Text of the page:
Officers patrolling in the area of Union Ave. and Mill St. at 10:47 p.m. did a license plate check on a red Jeep Cherokee traveling on Mill St. and discovered that the vehicle had been reported stolen out of Newark on Sept. 28.
They pursued the car west on Mill St. to Willet St. where they pulled over the car and placed the driver, Raymundo Nazario, 35, of Newark, under arrest on the charge of receiving stolen property.
A local pizza delivery man’s vehicle was vandalized Dec. 23 in what police characterized as an apparent case of road rage.
The victim told police he was en route to make a delivery, at 10:25 p.m., when the driver of a green pickup truck began yelling at him and followed him to his delivery destination on Stephens St.
There, the victim said, the driver of the truck exited his vehicle and smashed the side rear window of his Toyota Corola.

Dec. 22
Someone removed a GPS unit, a $100 bill and a prescription bottle from a 2-door gray 2007 Honda Civic while it was parked in the 100 block of Heckel St., sometime between 1:00 a.m. on Dec. 19 and 6:30 p.m. on Dec. 22. Police said the owner left the car unlocked due to a faulty alarm system.
A Fairway Ave. home was burglarized in the early morning hours. The resident reported hearing a noise like boxes falling over at 3:00 a.m. and then, upon awakening, shortly after 9:00 a.m., discovered a side door window broken and two boxes of cosmetics and perfumes missing from the basement.
A student at Belleville High School was arrested at 9:00 a.m. in a drug-related incident. The principal called police after a teacher reportedly spotted a male student at the top of a stairwell inside the school holding a small bag of suspected marijuana and a pipe typically used for inhaling the substance. The student, 16, was charged with possession of drugs and drug paraphernalia and released to his father, pending court action.

Dec. 21
Police are investigating two criminal incidents that occurred near the Rutgers Court Apartments shortly before midnight.
In the first incident, a witness reported hearing a man screaming, “Someone took my cell phone!”, and seeing a black man wearing a hooded sweatshirt running east on Rutgers St., entering a gate leading to the apartment complex before losing sight of him. Police later found a cell phone in the street.
A short time later, a man walking out of a nearby food mart was approached by a male who asked if he could use his cell phone. After handing over his phone, the male then punched him, knocking him to the ground and repeatedly punched and kicked him in the face before fleeing through a Rutgers Court driveway.
Police described the attacker as a skinny black man, between 25 and 30, about 6-feet-2, with a long scruffy beard and wearing a hooded sweatshirt.
One man has been collared and others are being sought in connection with what police described as a strong-arm robbery at 11:36 p.m. in the area of Cortlandt and Holmes Sts.
The victim was walking west on Holmes St. when he was met by a man who was then joined by two other males armed with black baseball bats and wooden sticks who hit him in the back and ordered him to empty his pockets and give them everything he had. The victim surrendered his cell phone and $200 and his attackers fled. Police, however, managed to detain one man – Osvaldo Guzman, 18, of Belleville – who fit a description given by the victim and arrested him on charges of obstruction, resisting arrest, robbery, possession of a weapon (a bat and a stick) for unlawful purpose.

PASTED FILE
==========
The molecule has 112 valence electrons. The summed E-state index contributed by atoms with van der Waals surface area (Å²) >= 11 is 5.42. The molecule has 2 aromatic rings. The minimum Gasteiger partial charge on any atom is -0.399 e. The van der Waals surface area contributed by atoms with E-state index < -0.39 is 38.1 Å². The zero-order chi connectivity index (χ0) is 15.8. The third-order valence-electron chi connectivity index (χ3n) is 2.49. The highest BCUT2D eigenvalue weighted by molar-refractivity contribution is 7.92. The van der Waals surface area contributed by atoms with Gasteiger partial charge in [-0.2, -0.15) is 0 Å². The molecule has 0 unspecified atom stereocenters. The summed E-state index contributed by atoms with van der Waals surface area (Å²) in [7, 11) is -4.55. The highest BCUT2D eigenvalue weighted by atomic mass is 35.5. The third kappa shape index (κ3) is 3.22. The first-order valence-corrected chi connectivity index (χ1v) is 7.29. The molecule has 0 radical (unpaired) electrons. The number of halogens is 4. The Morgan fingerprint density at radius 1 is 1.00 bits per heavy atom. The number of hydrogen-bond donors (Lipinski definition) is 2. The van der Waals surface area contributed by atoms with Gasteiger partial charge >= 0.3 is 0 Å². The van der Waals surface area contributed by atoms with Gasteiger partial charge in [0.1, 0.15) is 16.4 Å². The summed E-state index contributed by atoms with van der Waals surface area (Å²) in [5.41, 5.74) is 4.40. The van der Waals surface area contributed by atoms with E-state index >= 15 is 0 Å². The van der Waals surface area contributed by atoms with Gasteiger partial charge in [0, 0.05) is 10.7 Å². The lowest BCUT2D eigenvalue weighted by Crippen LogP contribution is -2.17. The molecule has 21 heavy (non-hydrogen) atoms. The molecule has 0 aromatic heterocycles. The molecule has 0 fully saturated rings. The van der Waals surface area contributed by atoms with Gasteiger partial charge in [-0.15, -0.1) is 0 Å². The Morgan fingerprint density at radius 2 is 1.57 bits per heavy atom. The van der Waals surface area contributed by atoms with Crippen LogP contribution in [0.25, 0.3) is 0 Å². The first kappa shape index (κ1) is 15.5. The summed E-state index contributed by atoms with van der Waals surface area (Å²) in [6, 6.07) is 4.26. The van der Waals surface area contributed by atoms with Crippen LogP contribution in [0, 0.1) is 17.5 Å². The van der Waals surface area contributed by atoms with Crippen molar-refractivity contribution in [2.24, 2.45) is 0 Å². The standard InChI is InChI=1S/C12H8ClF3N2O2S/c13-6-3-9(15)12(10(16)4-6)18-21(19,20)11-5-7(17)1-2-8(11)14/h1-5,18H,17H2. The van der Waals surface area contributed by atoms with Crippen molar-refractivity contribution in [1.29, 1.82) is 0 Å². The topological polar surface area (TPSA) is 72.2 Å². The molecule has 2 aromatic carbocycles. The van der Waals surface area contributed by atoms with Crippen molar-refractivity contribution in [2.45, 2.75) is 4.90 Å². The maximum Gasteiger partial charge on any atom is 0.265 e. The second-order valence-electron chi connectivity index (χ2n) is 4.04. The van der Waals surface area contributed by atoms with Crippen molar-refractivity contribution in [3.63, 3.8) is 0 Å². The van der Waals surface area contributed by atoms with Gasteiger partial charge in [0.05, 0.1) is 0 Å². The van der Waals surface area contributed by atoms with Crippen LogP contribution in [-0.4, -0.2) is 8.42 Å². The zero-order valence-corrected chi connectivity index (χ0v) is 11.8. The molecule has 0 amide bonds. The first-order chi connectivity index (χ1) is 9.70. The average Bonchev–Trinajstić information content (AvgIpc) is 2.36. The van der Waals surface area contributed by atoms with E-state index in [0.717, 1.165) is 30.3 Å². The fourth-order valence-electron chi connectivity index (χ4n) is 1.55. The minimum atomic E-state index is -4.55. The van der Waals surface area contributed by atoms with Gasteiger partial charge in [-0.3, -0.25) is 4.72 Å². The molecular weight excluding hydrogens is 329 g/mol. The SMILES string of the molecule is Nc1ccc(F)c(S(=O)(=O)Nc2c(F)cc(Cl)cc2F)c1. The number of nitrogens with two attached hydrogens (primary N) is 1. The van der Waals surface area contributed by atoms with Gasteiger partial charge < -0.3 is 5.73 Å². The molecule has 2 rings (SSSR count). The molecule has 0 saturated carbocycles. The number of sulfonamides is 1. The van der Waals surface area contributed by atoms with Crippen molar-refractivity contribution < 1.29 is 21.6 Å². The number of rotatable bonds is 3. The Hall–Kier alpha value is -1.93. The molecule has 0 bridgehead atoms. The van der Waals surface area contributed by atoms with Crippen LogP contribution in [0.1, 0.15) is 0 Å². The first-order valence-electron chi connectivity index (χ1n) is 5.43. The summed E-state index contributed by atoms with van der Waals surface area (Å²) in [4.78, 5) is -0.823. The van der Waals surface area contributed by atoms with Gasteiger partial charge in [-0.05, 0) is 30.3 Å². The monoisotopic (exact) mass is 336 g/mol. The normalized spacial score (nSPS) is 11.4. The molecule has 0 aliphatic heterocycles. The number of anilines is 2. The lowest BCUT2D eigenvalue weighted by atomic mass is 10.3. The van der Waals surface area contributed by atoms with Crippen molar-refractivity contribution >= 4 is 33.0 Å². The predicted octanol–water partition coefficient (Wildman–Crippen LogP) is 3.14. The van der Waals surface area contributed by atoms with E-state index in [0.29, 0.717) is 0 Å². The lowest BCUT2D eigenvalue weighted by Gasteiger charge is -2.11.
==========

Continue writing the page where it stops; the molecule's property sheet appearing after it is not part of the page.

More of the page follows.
A man who reportedly confessed to the deed was arrested on a shoplifting charge at 7:35 p.m. at Rutgers St. and Washington Ave. Police said they spotted two men walking near the intersection and one of them appeared to be hiding something under his jacket. When asked what was under the jacket, police said the man unzipped the jacket where police found two Pro Con Air Spin Air brushes valued at $107. The man told police he’d just taken them from Walgreens on Washington Ave. without having paid for the items. After confirming the merchandise was from Walgreens, police arrested Jose Acosta-Diaz, 40, of Newark, on charges of shoplifting and possession of a hypodermic syringe, which they said they found in his pocket. Police said Acosta-Diaz was also wanted on warrants from Newark and Florida. He was taken to the county jail pending court action. The other man was released.
A store owner in the 300 block of Wayne St. reported the theft of a bundle of Star Ledger newspapers from outside his store at around 6:00 a.m. The owner told police that the paper thefts had been “ongoing” since Dec. 19 and that another bundle had been taken two weeks previously.

Dec. 20
Police are investigating a burglary in the 100 block of Stephens St. that happened sometime between 9:30 a.m. and 6:00 p.m. Upon returning to the apartment, the tenant found the door to the apartment forced open, the apartment ransacked and a lockbox containing bills missing.

The Benjamins win over Lyndhurst fans

By Anthony J. Machcinski

Not everyone has the opportunity to have The Killers, Louis Prima, Lionel Richie, or the Fray play at their wedding or at a local club. The Benjamins are able to incorporate some of that plus more into their shows.
Created in 1999, The Benjamins, consisting of vocalist Joe DeGennaro and his brother bass player Ben DeGennaro, drummer Jeremy Mykietyn, and guitarist Cory Pensa have entertained thousands of people through a mix of cover songs and original material.